That said still a must have book for the bird lover!! Count me in!!
I'm not sure I told you but early this spring I was woken up by the first whip o will I have heard in years!!!!
I almost cried...just one several minute long song right outside my window...
Absolute heaven to my ears!!!!
They were everywhere here when I was a child...bloody DDT...
But it was a joy to hear!!!!

Allie said...

That sounds awesome! We sure could have used something like that when we were homeschooling. I'll pass this on to others!!

grammie g said...

Hi Karen...The first thing I would need to know is how large is the print seeing that it is so small or can I just look at pictures Haha!!

Sounds exciting for you to have, and when it comes to warblers boy they can be tricky to ID!!

Happy warbling!!


TexWisGirl said...

oh my gosh, i hardly dare to enter after i won the crossley i.d. guide from you! but i will, anyway. i'd love to learn a bit more about warblers - they pass thru here quickly, but...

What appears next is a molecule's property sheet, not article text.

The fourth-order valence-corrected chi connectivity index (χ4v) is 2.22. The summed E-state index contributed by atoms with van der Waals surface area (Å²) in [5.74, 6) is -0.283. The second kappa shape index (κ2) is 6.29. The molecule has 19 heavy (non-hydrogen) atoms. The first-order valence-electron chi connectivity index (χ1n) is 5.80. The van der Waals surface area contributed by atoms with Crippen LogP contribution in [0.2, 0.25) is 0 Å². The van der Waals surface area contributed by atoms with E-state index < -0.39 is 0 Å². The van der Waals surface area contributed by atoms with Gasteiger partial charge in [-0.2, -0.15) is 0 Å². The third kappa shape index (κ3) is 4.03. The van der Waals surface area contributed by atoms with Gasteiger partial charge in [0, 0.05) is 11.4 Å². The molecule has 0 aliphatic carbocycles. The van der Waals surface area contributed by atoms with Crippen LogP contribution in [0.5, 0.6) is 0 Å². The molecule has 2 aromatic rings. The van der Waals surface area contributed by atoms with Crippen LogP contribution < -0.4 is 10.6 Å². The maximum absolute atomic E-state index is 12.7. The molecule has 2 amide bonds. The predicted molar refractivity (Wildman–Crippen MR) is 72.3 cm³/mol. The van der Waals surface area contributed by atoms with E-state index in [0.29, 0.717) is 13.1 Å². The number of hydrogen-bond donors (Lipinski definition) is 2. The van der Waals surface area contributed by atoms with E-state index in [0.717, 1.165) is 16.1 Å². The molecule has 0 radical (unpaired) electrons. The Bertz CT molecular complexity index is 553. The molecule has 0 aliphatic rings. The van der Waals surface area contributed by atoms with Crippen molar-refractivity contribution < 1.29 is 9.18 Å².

Tammy said...

This sounds like a great and very useful resource! I really struggle with identifying warblers! I'm in on the chance to win: thanks:)

Montanagirl said...

Hi there. Thanks for visiting my blog and for your comment! Thought I'd pop over and visit yours. LOVE it! Just signed up to follow you. Would like for you to follow mine as well, if you wish. That Warbler Guide looks priceless!

Roy Norris said...

I have had a look at the website Karen.
Thats a very special resource for you. Amazing.

DeniseinVA said...

Great review Karen! It's lovely to read your enthusiasm about this book. Could you count me in please? Have a great weekend :)

Carrie P. said...

great review. I think I have heard a warbler in my woods at springtime but I have not been able to find it with my binoculars. So I am not sure what kind of bird it was.

Crafty Green Poet said...

It soulds brilliant! Of course it wouldn't be much use over here in the UK, our warblers are entirely different!

Linda said...

This does sound like a wonderful book, and they should pay you for this post. :)

Thanks for your visit to my blog today. I've looked at several of your posts on this blog, as well as on your other blog; and I'm duly impressed. I'll be back.